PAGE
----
2015 was an excellent year for dining – both boundary-pushing and purely fun, for art, for festivals, for new fashion. There’s plenty to talk about.

Let’s quickly recap a few of the big events first.

We’re looking squarely at Heston Blumenthal, who whipped Melbourne into a media frenzy as the hugely ambitious transplant of The Fat Duck unfolded – from the revelation of the price, to the black-market scandal, to when it packed up and flew off again, leaving behind the permanent Dinner by Heston.

Last week, one of the world’s most famous living artists, Ai Weiwei, was in town to open the NGV’s major exhibition (which pairs him with pop-art pioneer Andy Warhol) and take #weiweiselfies with the excited masses.

And our favourite media moment of the year? This utterly perfect moment:


This year there were some particularly exciting new restaurant openings, including Lumé (which entered with quite a statement of intent), Andrew McConnell’s Marion, the Vietnamese-inspired Anchovy, Victor Liong’s newly relocated Lee Ho Fook, Scott Pickett’s ESP and serious sashimi restaurant, Minamishima.

Coming back for seconds

2015 was a bit of a déjà vu year.

City ramen shop Hakata Gensuke went to Hawthorn. Jason M Jones closed experimental “ticketed” restaurant Prix Fixe, and opened a second Entrecote in Alfred Place. Gelato Messina opened in Richmond and in Windsor. Fitzroy’s Brother Burger opened on Chapel Street. Popular New York-style deli Bowery to Williamsburg set up a second set of digs in the CBD. Pizza Religion doubled its offering. St Kilda’s Radio Mexico opened in Northcote. And Footscray’s 8bit just went a level up on Swanston Street.

Still to come: Hannoi Hannah is on route to Elwood; Belle’s Hot Chicken is going to Richmond; and the team behind the Town Mouse is opening a new restaurant, Embla, in the CBD tomorrow.

The year we became obsessed with novelty concepts

Let’s recap.

  1. The cereal cafe. Coco Pops, Cheerios, Just Right. It cost $4 a bowl, and people got very, very excited. It was one of our most-shared stories of the year.
  2. The happiness cafe. Serotonin Eatery purports to boost your serotonin levels through a scientific combination of food, design and exercise.
  3. Two toast bars. One, two.
  4. This Mexican restaurant with a skate bowl in it.
  5. Sashimi in a car wash. We don’t believe it was an intentional “concept” at all – just a lovely husband-and-wife team that is passionate about both clean cars and sashimi, and decided to combine them into a single business. More of this, please – deliciousness and convenience.
  6. Twenty-four-hour ramen in the CBD. Enough said.

    Food for thought: Jason Jones (different Jason to the one mentioned above) knows Melburnians are obsessed with the “new”, and actually based his new restaurant, Enquire Within, around this trait. Each year, his restaurant will relaunch as a new restaurant. What does this say about our attention spans as diners?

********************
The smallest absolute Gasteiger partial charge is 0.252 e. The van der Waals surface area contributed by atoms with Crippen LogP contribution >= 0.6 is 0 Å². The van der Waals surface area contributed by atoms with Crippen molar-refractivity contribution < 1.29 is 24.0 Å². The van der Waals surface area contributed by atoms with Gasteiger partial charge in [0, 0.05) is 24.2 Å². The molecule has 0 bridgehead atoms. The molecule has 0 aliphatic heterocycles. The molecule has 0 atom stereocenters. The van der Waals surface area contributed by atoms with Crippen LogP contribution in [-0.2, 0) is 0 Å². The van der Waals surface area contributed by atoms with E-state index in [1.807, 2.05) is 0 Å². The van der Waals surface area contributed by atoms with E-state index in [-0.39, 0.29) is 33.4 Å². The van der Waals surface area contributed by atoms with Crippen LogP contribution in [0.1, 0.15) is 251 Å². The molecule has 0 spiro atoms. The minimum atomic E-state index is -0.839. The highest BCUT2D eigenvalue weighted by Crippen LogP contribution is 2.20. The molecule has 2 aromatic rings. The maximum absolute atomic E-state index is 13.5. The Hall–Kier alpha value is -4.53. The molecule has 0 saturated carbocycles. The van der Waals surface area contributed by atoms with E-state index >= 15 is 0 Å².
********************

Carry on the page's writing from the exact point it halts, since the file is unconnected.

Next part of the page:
This was undeniably the year of the return of the good-time bar. Loud rock’n’roll, neon, a comfy and welcoming vibe, and no sacrifice in the quality of the drinks –we’re looking at you Heartbreaker, Leonard’s House of Love, Lulie Street Tavern, Hats & Tatts.

Also – a burst of excellent new wine bars, including Andrew McConnell’s Marion, Smalls, Smithward, Semi-Permanent (get in quick, closes December 24), Saint.Urban and Bar Clarine.


Andy Warhol / Ai Weiwei is on everyone’s minds right now – a world-first pairing of two of the past century’s most important contemporary artists.

The NGV had a spectacular year, with a couple of its highlight exhibitions still on, including Richard Mosse’s surreal, bubblegum-pink photographic exhibition, The Enclave, and Jess Johnson’s trippy, virtual reality Wurm Haus.

Still on at Heide is the long-awaited and illuminating exhibition, Modern Love, which looks closely at the fascinating lives of the gallery’s founders John and Sunday Reed.

And we won’t quickly forget David Bowie Is…, the incredibly comprehensive and seriously fun exhibition at ACMI.


2014 was the year the international giants landed – particularly with the opening of Emporium. This year saw the continuation of that, particularly with the $665 million refurbishment of Eastland: a second H&M and another UNIQLO. Major beauty retailer Sephora also opened in Melbourne Central.

Small Melbourne label Pageant won the National Designer Award, we covered Kym Ellery’s triumph at Paris Fashion Week, and designer Josh Goot told us how he got back on track after going into voluntary administration earlier this year.

As for us at Broadsheet? We launched our own pop-up restaurant, released two Broadsheet Cookbooks and early next year, we'll be arriving in Perth, Adelaide and Brisbane. We look forward to bringing you the best of your city in 2016.